october 11, 2019
Statement on the Rights of Indigenous Peoples


Statement by H.E. Archbishop Bernardito Auza

Apostolic Nuncio, Permanent Observer of the Holy See

Seventy-fourth Session of the United Nations General Assembly

Third Committee agenda item 69 (a, b): Rights of Indigenous Peoples

New York, 11 October 2019


Mr. Chair,

In her recent report, the Special Rapporteur on the rights of indigenous peoples affirms that “several countries have formally recognized the right of indigenous peoples to autonomy or self-government, whether through the inclusion of provisions in constitutions or in ordinary law, or through a formal treaty, agreement or constructive arrangement between the States and indigenous peoples.”[1]

While these types of provisions and their fulfilment depend on a number of factors, it is a welcome fact that several Member States have taken active steps to recognize the right to autonomy or self-government of indigenous peoples. Not only do these concrete actions provide a mutually beneficial framework for the engagement between the State government and the indigenous people, but they also contribute to the recognition and realization of the rights of indigenous peoples, their extraordinary cultural and spiritual patrimony, and their valuable contribution to broader society and the common good.

For this reason, Pope Francis has stated that “it is essential to show special care for indigenous communities and their cultural traditions. They are not merely one minority among others, but should be the principal dialogue partners, especially when large projects affecting their land are proposed.”[2] It is the indigenous peoples that care best for their own patrimonial land and living traditions. In some places, however, indigenous peoples are under tremendous pressures to sell their ancestral land, or, in some cases, they are forced by outside interests to abandon their homes without their “free, prior and informed consent,” as called for in the United Nations Declaration of the Rights of Indigenous Peoples (UNDRIP).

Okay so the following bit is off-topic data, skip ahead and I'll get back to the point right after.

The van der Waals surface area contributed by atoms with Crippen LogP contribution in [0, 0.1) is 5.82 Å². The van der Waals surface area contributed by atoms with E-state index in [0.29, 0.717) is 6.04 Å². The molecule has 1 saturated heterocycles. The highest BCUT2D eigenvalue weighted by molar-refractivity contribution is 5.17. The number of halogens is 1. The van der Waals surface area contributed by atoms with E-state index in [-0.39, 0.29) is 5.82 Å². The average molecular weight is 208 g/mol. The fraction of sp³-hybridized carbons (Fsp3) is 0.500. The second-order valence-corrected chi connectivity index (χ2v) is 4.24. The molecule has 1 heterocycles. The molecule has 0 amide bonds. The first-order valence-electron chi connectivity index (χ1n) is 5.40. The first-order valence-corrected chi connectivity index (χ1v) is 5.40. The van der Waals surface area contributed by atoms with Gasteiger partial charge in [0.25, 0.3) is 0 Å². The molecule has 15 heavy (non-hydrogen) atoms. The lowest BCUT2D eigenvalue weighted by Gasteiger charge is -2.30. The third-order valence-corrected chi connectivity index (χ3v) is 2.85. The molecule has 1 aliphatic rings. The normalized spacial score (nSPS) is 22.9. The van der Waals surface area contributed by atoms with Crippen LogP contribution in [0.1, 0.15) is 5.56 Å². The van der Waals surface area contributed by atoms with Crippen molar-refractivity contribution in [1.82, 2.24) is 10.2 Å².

Concretely, the formal recognition of the right of indigenous peoples to autonomy or self-government greatly contributes to promoting and pursuing the objectives of the United Nations Declaration on the Rights of Indigenous Peoples, including “the right to maintain and strengthen the distinct political, legal, economic, social and cultural institutions of indigenous peoples and the right to participate fully, if they so choose, in the political, economic, social and cultural life of the State”.[3]

Additionally, through the adoption of Resolution 71/178, the UN General Assembly declared 2019 as the “International Year of Indigenous Languages”, calling on the international community to advance efforts “to preserve, promote and revitalize” indigenous languages, so often in danger of extinction. The preservation of these languages are important not only for the indigenous peoples themselves, but also for the preservation and fostering of their cultural heritage for the entire human family. The aforementioned Declaration provides that “indigenous peoples have the right to revitalize, use, develop and transmit to future generations their histories, languages, oral traditions, philosophies, writing systems and literatures…” and that “States shall take effective measures to ensure that this right is protected…”[4]

The Holy See hopes that the coming 19th Session of the United Nations Permanent Forum on Indigenous Issues (UNPFII) will provide space for the evaluation of this “International Year of Indigenous Languages” and highlight both its successes and shortcomings at the local, national and international levels.

Thank you, Mr. Chair.




[1] A/74/149, p. 12.

[2] Pope Francis, Encyclical Letter Laudato Si’, 146.

[3] UNGA resolution 73/156, 17 December 2018.

[4] Article 13.